Wealth management is all about making smart decisions with our wealth in order to achieve all that is important to us. We would argue that wealth in itself isn’t enough to help us achieve our goals and dreams. We must be proactive in managing the taxation, investing as well as the spending of wealth in order to achieve a high probability of success.
As successful entrepreneurs, we are typically great at delegating and making high-level decisions. We farm out tax, legal, financial and investment planning to teams of experts that we call upon to help us navigate these complicated areas. But since we are typically the ones with the vision for the business or our personal lives, our job is to make sure that our advisors know what we wish to accomplish.
In preparing our latest white paper – Exiting Strategies: The CEO’s Seven Critical Steps To Cashing-Out Of A Business, Managing And Preserving Wealth — we conclude that there are two contributing factors to a CEO’s success in his/her good exit, from a wealth management standpoint: Developing your exiting plan, and developing your team.
In 1947, Howard Hughes was quoted as saying “A million dollars isn’t what it used to be” and in 1997 Ted Turner was quoted as saying “A billion dollars isn’t what it used to be.”
Having said that, what is your number? How much of a lump sum do you need to get as a net after tax cash-out to achieve everything that is important to you? What are your estate planning considerations? What charitable causes do you wish to contribute to and how much? What about your current lifestyle, how much will you need annually to maintain your current standard of living? What will you and your loved ones do after the sale? Why are you selling?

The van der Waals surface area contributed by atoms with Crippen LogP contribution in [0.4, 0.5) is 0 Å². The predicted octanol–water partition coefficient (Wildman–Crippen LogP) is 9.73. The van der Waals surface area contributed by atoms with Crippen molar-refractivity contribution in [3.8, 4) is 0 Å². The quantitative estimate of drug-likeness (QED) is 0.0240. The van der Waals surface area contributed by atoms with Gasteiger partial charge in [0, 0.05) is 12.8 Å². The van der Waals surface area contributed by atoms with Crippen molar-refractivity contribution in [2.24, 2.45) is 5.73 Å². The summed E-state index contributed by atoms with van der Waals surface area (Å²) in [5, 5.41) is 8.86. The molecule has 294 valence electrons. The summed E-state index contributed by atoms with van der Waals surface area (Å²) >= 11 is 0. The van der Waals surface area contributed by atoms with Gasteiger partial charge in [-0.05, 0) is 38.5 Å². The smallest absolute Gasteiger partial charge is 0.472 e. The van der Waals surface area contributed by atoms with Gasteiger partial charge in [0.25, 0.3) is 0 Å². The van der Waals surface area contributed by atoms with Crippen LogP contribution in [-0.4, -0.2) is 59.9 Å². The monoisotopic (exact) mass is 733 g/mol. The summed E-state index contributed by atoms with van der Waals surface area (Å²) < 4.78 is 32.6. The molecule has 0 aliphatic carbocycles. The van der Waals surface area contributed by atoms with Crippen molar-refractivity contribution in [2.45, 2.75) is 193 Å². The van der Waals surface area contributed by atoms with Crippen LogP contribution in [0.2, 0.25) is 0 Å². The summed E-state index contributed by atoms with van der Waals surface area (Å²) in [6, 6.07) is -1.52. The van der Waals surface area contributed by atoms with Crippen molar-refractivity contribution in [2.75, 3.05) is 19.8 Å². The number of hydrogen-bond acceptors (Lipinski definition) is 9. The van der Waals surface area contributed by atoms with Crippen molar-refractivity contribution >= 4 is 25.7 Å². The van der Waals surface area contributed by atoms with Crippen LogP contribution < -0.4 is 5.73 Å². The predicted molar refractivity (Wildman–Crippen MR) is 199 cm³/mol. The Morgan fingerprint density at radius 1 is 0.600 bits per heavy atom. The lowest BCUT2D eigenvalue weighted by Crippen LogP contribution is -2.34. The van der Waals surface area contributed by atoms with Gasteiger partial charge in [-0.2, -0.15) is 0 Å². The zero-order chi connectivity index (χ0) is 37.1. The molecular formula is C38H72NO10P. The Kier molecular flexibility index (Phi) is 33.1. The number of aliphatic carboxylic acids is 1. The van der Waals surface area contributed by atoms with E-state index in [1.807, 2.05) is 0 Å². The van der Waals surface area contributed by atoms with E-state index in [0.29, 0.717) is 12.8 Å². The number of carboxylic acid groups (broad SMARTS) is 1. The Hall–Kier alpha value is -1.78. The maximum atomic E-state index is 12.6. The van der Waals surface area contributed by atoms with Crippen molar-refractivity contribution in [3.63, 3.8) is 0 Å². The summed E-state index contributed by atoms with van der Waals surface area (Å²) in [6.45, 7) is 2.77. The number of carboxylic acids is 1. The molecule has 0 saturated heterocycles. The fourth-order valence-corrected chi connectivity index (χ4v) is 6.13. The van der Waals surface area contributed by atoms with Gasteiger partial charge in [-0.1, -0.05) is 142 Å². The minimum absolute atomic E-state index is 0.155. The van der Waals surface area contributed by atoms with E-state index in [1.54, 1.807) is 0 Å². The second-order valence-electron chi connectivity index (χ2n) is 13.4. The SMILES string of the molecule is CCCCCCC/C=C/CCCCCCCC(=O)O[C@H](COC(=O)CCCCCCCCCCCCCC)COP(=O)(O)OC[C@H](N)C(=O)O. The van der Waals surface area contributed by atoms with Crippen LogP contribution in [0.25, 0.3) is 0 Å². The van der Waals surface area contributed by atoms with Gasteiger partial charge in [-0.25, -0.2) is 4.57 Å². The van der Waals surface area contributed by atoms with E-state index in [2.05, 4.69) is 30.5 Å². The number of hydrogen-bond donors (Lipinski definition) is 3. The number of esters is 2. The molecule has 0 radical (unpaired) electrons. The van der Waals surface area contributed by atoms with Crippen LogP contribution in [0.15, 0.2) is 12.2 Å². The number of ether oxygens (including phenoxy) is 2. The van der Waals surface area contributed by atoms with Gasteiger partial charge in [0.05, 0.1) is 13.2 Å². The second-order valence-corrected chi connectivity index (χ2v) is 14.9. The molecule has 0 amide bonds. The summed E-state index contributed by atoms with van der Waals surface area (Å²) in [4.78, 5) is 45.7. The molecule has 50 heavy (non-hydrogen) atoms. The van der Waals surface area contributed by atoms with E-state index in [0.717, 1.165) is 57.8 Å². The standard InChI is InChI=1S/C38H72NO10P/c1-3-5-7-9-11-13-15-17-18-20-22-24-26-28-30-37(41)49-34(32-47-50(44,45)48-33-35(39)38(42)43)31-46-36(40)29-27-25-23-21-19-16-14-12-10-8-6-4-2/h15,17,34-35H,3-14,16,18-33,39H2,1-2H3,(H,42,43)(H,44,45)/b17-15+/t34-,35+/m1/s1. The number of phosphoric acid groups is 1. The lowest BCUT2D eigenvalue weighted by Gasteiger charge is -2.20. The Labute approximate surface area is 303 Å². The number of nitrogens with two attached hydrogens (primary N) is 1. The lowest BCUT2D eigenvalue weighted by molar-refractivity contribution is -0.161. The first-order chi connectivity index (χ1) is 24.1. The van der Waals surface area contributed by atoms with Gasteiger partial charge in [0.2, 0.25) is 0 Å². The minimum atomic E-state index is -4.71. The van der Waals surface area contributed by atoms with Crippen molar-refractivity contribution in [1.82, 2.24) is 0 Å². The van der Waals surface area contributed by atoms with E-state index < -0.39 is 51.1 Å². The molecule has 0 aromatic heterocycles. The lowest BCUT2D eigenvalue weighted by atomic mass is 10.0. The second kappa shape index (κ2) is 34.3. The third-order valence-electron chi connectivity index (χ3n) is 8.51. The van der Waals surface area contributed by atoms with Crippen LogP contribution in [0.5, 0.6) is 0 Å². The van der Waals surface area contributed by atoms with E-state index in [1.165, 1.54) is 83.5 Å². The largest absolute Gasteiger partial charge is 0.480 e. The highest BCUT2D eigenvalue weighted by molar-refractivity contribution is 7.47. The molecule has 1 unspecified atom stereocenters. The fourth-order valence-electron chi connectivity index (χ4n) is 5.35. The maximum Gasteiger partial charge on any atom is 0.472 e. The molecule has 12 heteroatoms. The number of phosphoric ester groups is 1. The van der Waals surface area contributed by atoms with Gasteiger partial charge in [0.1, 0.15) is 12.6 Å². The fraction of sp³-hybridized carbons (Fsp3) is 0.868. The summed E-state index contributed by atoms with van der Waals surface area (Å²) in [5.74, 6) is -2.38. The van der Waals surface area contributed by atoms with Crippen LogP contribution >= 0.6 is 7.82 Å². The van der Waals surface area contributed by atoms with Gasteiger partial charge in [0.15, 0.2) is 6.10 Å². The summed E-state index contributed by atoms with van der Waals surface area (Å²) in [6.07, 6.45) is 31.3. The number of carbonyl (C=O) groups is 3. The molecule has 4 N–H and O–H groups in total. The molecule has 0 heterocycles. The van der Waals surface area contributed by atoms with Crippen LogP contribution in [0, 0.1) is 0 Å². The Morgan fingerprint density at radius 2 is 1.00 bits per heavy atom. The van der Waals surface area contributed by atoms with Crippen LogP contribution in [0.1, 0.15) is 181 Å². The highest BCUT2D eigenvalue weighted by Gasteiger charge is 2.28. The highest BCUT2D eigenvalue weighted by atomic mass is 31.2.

These are all crucial questions that you must answer; otherwise you may not achieve all that is important to you.
Wealth management must constantly be updated and revised, just as with a ship or airplane where the course must be adjusted regularly to reach the right destination.
Developing your team is a critical step. Typically, your team will consist of a CPA, a transaction attorney, a financial advisor, an M&A firm and an estate-planning attorney. If you are the typical CEO we’ve dealt with or interviewed, then millions of dollars are on the line when you are in the process of cashing-out. Beware: The biggest beneficiary from the sale may just be Uncle Sam. Taxes can eat away most of your proceeds if you aren’t careful, but with proper planning you may be able to pay very little taxes or even nothing.
Here is the dilemma. Most entrepreneurs have never sold a business; therefore they must find the right team members to guide them through a good exit, which is in itself a full-time job. And, in addition to their current full-time CEO position, they must now take on the extra full time job of quarterbacking the team players to make sure that there is continuity to their exit plan.
A good wealth management plan makes the process as smooth and profitable as possible while keeping the wealth issues at the forefront.
Christopher G. Snyder and Haitham “Hutch” E. Ashoo are principals of Pillar Financial Services in Walnut Creek. Contact them at 925-356-6780.